Tuesday, March 2, 2010

Cagayan De Oro's River Wild

AND she’s back. Here’s my good friend, Ianne Borillo, guest blogging again with another episode in her continuing great outdoors saga. This ain't your kid's Rio Grande Rapids.

By Ianne Borillo.

Cagayan de Oro is synonymous to white water rafting: the kind of adrenaline-pumping activity that sends you rapidly going down the stream and holding on to dear life with a paddle. It’s no coincidence the famous Mindanao province’s name is derived from the word “Kagay” which means river and “Oro” which means gold.

As per the old folks’ tale, the river that separates Cagayan and Bukidnon, did have gold back in the day. It might as well be so as river rafting seems to be one of the major tourist attractions of the city and bread and butter of various outfitters.

I have had numerous river runs with the Redrafts, one of CDO’s pioneers in the sport. I progressed from being the official entertainer to an extra paddler. Entertainers throw in fun facts, trivia, occasional jokes and whatever stories they can muster to keep the energy level up when passing steady waters. Extra paddlers come in handy for a relatively weaker team (group of old folks and or kids). I have come to know that the integral part of rafting lies in the hands of the river guide who possesses the skill and knowledge to get their passengers through the activity safe and sound but more than the expected criteria, they too must be very good in assessing a team of rafters.

Each participant will be given a helmet, a paddle and a life vest. Once everyone is fully equipped, the designated speaker slash senior guide will gather all the participants and brief them on safety precautions and demonstrate the right way to paddle.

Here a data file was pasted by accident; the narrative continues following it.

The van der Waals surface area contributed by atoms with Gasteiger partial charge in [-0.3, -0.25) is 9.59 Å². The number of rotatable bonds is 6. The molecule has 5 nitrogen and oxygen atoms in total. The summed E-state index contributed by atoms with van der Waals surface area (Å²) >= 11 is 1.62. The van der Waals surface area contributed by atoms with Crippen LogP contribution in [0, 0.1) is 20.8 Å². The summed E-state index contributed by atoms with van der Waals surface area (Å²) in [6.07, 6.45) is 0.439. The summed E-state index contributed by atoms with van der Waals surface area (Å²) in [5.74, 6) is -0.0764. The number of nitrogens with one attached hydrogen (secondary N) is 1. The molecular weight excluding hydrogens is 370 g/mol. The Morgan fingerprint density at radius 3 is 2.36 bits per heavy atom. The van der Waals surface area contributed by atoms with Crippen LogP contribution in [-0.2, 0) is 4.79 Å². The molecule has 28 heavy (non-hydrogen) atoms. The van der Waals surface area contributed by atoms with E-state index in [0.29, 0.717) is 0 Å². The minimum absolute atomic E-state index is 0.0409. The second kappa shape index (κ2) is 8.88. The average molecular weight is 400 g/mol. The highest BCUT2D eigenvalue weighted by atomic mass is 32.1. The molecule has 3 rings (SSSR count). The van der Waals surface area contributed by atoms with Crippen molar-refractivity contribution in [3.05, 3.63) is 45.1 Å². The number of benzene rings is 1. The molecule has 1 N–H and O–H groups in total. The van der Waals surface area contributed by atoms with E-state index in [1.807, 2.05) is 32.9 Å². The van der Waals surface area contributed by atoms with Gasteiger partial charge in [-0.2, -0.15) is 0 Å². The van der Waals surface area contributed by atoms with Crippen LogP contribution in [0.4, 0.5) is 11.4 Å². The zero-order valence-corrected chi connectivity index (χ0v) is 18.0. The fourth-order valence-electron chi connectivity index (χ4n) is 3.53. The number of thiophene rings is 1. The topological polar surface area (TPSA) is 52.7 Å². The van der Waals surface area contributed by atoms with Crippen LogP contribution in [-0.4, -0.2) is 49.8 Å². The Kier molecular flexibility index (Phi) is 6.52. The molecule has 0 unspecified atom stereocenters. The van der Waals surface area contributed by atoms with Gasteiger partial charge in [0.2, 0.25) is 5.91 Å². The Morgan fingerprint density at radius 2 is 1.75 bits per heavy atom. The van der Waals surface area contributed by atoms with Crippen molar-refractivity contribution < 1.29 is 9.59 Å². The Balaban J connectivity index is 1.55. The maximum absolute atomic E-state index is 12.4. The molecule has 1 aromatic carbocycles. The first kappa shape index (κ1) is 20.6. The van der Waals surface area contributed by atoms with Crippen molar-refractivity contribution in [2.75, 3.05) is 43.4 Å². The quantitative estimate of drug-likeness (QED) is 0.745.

If you fall into the water, do NOT try to swim, just float facing down stream, relax. Your river guide is trained and equipped to get you at all costs. Bottom line: IF YOU PANIC, YOU DIE. It’s that simple.

Briefing is also the time for the senior guide to assign another guide to a particular team of rafters. The more daring guides are usually assigned to the equally daring team. It’s incredibly scary until you’ve passed the first rapid. The water looks so intimidating you’d want to back out soon as you see it. Lesson learned: when the guide screams “LOCK YOUR FEET, SHUT YOUR MOUTH!!” you better do so. I was so overwhelmed I forgot to shut my mouth. I ended up swallowing a good amount of murky river water. I was more relaxed though after the my first taste of a decent rapid.

The usual river run starts at Aura, which boasts of 14 rapids perfect for beginners. The more adventurous ones can start at Ugyaban with seven additional wilder rapids. Either way you get to enjoy varying rapids of increasing levels (or from level 1 to level 3). In between the blurry battle with the rapids is a relaxing sightseeing activity where your guide’s people skills come into play. Yes, it’s like watching National Geographic live! You come across giant fossils of clams (apparently the river used to be part of the sea), snakes, caves, naked locals bathing, lava rocks (where the locals wash their clothes, get it?) and a wide assortment of trees, animals and flowers.

Towards the end of the activity, the guests have an option to take one last challenge: To climb and jump from an 18 feet rock aptly called “the graduation rock”.  It’s not much to look at from a spectators point of view but it’s way intimidating when you’re at the peak and looking down at the cheering crowd below you.

Even scarier is the guide’s warning to never swim to the left as the current will take you tumbling like a piece of laundry in a washing machine. Some climb up and jump. Some climb up, wait, then jump. A number climb up, wait, wait some more and finally climb down. At least there’s something to look forward to the next time they go rafting.

As with any water sport, the 3 hour activity is likely to leave you starving. The Redrafts offers packages that include such food varieties like barbequed chicken, shrimp and tuna belly, fresh fruits, steamed rice and a bottle of Cagayan’s unique blend of Pinakurat (local vinegar made from coconut and spices) served picnic style by the river replete with white and red checkered table cloth. Everything is prepared by the time you get off the raft and ready to devour almost anything. That plus your well-deserved sense of accomplishment is what makes this daring activity something worth going through at least once in your life.

For reservations and inquiries call Lyle X (Redrafts) 09179045298 or Rex 09228973175